Brian Christopher reports on the campaign to save student Yashika Bageerathi from deportation to Mauritius
As far back as 2011 Theresa May was threatening to scrap the Human Rights Act 1998, which incorporates the European Convention on Human Rights into UK law. The Human Rights Act protects the rights of people like Yashika Bageerathi, a sixth form student at our academy in North London.
Yashika came here in 2012 fleeing real and imminent danger. Today her mum, brother and sister stood outside the Home Office, surrounded by banner-waving sixth-form students armed with placards, drums, whistles and loud voices to demand that Theresa May release her.
Unbelievably, Yashika is in a detention centre, awaiting deportation to Mauritius. Her removal date is on Tuesday and the Home Office have been scandalously silent on whether they will even consider her right to an education and her family life.
Yashika is alone in Yarl’s Wood Immigration Removal Centre. Even though the High Court banned children from being detained in the centre teenagers are still imprisoned there. It’s led to riots, fires and hunger strikes by the detainees. The centre is run by Serco, who profit from schools as well as prisons.
She is at the heart of a great contradiction. The coalition government have ramped up anti-immigration rhetoric since day one. They have offered credibility to UKIP only to find themselves outflanked in the polls by Nigel Farage and his toxic nonsense. Cameron now finds himself pulled to the right on immigration yet again. His friends in the press run daily front pages attacking “immigrants” and saying we have been “invaded” by migrants.
And yet – we come to the contradiction – Yashika has enjoyed overwhelming support at so many turns. The petition launched by our school has quickly gained over 14000 signatures. At one point today, as we gathered on the platform of the train station outside the school, we watched the petition gain over 2000 signatures in a matter of minutes.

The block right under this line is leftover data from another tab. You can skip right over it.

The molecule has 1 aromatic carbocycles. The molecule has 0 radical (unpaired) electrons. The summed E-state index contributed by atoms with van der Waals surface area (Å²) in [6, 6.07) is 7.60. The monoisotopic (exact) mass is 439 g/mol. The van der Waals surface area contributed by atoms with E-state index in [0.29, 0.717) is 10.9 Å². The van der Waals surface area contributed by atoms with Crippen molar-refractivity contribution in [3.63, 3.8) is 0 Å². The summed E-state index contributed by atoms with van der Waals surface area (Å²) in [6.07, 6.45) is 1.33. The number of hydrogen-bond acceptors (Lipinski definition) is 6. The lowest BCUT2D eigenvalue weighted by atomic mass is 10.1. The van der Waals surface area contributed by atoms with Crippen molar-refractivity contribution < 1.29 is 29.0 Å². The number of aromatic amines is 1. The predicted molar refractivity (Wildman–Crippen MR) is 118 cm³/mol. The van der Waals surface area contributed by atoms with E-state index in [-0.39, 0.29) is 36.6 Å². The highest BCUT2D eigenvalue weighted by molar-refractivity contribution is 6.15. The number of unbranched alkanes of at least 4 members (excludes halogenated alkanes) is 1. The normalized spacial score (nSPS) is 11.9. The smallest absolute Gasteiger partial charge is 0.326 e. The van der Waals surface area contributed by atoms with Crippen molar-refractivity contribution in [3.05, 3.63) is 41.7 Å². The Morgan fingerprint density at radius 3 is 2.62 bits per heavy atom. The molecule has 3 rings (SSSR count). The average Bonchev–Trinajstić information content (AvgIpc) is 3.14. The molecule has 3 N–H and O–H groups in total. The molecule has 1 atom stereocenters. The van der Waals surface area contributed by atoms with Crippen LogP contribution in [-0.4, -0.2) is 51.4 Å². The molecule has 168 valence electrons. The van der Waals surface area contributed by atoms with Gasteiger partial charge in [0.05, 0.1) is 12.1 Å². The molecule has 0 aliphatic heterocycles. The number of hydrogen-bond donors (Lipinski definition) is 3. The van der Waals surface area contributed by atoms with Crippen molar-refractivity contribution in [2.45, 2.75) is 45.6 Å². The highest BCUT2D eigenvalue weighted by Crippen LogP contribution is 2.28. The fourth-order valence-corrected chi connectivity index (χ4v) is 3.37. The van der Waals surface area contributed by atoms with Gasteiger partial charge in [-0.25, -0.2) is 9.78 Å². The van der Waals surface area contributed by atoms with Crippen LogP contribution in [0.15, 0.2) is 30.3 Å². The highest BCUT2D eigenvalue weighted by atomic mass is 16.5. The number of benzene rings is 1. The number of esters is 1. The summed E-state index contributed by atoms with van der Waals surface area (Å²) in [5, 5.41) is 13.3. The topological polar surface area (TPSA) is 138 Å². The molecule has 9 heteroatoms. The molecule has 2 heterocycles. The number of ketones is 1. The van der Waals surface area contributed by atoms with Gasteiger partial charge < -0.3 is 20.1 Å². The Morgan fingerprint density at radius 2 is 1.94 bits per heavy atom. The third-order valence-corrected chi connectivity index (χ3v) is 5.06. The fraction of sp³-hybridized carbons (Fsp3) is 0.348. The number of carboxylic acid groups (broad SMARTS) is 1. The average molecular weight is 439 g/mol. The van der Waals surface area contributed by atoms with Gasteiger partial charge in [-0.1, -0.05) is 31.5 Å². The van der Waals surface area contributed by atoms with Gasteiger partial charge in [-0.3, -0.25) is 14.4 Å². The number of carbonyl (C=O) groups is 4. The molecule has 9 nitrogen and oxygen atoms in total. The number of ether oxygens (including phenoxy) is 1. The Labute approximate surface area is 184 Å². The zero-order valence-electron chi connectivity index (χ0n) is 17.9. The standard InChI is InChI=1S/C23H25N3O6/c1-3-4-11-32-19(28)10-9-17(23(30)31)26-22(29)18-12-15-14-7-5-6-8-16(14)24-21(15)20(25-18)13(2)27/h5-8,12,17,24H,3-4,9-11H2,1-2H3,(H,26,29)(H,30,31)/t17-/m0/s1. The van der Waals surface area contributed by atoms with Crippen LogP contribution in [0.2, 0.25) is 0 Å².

Everybody who hears Yashika’s story – the story of a girl in the middle of her A-levels who faces deportation – is shocked and horrified. She is going to be kicked out of this country simply because the Home Office has now decided she’s old enough to be separated from her family
The past few days has been a lesson in grass roots organisation. Teachers have lent a hand but this campaign was instigated, directed and powered by our students. It was a moment of immense pride and hope when they burst out of Westminster Tube station into the sunshine today chanting “Theresa May, hear us say, Yashika will be free today”. She must be freed and come back to us at school tomorrow. When I spoke to her today she told me she was still revising, determined to sit her exams.
The story of immigration in the press is divorced from the cruel reality faced by migrants in this country. Let’s agree that the next time we hear that awful mantra, “why can’t we have an open debate in this country about immigration?” we respond with “Yes – let’s talk about schoolgirls being imprisoned and families torn apart by people who want to literally scrap Human Rights”.
Please support the #FightForYashika campaign and sign the petition.
Tweet messages of support to @SaveYashika